Active Optics

Relevant syllabus point:

  • outline methods by which the resolution and/or sensitivity of ground-based systems can be improved, including:
    • active optics

No mirror can be made perfectly smooth. Distortions in the reflecting surface reduce the quality of any image formed. Prior to the 1980s, primary mirrors were rigid with a thickness normally about one-sixth the diameter. This ensured that they did not flex when pointing to different regions of the sky. The weight of the primary required a strong mounting system which also added to the overall mass of the system.

Thick mirrors also take longer to reach thermal equilibrium each night, reducing the achievable resolution and adding to seeing effects. Modern primaries, however, can be made very thin. Those for the Gemini telescopes are only 20-cm thick. The mounts for these therefore can be much lighter.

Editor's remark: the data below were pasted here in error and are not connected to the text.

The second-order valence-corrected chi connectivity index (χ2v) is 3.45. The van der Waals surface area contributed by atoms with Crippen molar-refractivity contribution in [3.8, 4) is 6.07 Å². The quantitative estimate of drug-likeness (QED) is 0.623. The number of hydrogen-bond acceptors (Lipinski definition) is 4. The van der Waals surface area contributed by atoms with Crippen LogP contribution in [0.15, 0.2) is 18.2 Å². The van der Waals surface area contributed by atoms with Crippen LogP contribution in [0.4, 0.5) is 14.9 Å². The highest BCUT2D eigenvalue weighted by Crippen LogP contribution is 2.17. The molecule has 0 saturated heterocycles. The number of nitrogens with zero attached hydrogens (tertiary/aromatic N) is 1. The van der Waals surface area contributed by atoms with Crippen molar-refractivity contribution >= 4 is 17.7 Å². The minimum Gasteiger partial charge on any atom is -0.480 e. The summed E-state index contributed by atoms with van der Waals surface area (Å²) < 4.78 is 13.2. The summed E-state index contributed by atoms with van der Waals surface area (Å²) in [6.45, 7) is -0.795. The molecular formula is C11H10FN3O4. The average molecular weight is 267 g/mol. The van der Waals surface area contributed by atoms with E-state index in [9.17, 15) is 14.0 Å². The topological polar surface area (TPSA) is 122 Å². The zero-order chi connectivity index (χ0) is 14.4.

The primary mirror for Gemini North. Note the person in the center. The 8.1m primary is only 20 cm thick. Image: Gemini Observatory.

The problem is that the mirrors sag under their own weight as they point to different parts of the sky. To produce any worthwhile image the primary must be actively corrected by continuous computer control. By measuring a reference star within the field of view, corrections are sent to electromechanical actuators on the back of the primary. These push or pull on a section of the primary to change its shape. Active optic systems correct the primary shape about once per minute. The photo below shows the 150 actuators for one of the VLT primary mirrors. Each VLT primary is 8.2m diameter, 17cm thick and weighs 22 tonnes.

VLT actuators for active optics of 8.2m primary mirror.